The S&P/TSX composite index ended Monday at 13,350. This value is about 9.5% below the starting value of the index on January 2, 2015 of 14,750, and 14% lower than the 2015 high point of 15,550. This comes as no surprise to most Canadian investors as key sectors such as banking and energy have been hit particularly hard. Given that banking, energy, telecommunications, and REITs account for a major portion of my sector allocation, it's been a poor year for my portfolio measured from a return perspective. Even after making nine months of contributions to my portfolio and re-investing dividends, my total portfolio value is essentially flat compared to where it started 2015. Pretty underwhelming results.
However, being a dividend growth investor focused on the long-term, and considering the key metric I track is anticipated forward dividend income, the market downturn means I've been buying stock in companies at reduced prices and higher yields for the last nine months. The longer this correction or dare I say...bear market...lasts, the easier it is for me to meet my forward dividend income goals. Here's a little spoiler alert: with over three months to go, I've already surpassed my 2015 forward dividend goal! Seems like cause for celebration!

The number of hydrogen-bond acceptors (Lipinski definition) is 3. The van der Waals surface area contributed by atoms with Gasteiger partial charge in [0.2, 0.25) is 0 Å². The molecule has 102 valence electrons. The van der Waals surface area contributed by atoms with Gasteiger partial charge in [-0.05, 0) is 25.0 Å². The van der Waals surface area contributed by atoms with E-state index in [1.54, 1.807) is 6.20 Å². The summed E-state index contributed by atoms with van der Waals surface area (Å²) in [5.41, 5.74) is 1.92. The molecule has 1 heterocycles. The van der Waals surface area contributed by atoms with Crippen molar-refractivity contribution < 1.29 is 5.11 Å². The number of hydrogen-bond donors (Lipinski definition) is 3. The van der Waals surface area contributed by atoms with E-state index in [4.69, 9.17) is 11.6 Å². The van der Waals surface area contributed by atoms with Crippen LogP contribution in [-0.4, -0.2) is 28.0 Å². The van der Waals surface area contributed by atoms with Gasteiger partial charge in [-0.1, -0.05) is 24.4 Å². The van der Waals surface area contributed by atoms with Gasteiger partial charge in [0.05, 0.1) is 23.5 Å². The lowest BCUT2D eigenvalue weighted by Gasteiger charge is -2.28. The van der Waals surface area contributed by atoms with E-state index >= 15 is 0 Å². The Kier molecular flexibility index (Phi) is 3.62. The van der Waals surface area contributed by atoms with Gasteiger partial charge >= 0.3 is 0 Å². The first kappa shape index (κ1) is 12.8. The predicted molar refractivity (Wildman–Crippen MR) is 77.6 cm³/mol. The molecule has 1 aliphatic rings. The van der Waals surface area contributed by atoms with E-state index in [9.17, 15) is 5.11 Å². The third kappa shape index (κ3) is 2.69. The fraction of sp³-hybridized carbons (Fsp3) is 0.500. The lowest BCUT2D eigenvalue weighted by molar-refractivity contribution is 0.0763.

Don't get me wrong, I completely sympathize with newer investors, who see their portfolio value and net worth decrease with every stock purchase they make. To those people, my advice is simply to take advantage of this great buying opportunity. Having been through the technology bubble around the turn of the century, and the financial crisis of 2008, even though now feels like a hard time to stay the course, following your plan will be rewarding in the long-term. If you started investing in stocks without a plan, and with hopes of fast gains, this correction should serve as a wake-up call. For me, it's all about sticking to my plan, and possibly accelerating it if Mr. Market gets more depressed.
While I was draped across the hood of the car, I did a mental check to ensure everything was still in working order. When I opened my eyes, my perspective immediately changed when I saw a young woman driver, who was absolutely devastated. I'll never forget the look of worry and shame on her face. Instead of lashing out and letting my temper get the best of me, I simply slid off the hood of the car, and very cautiously walked away after waving at the driver to let her know I was alright. When you find yourself on the hood of a car, or in a falling market, do your best to remain calm, count your blessings, and keep things in perspective.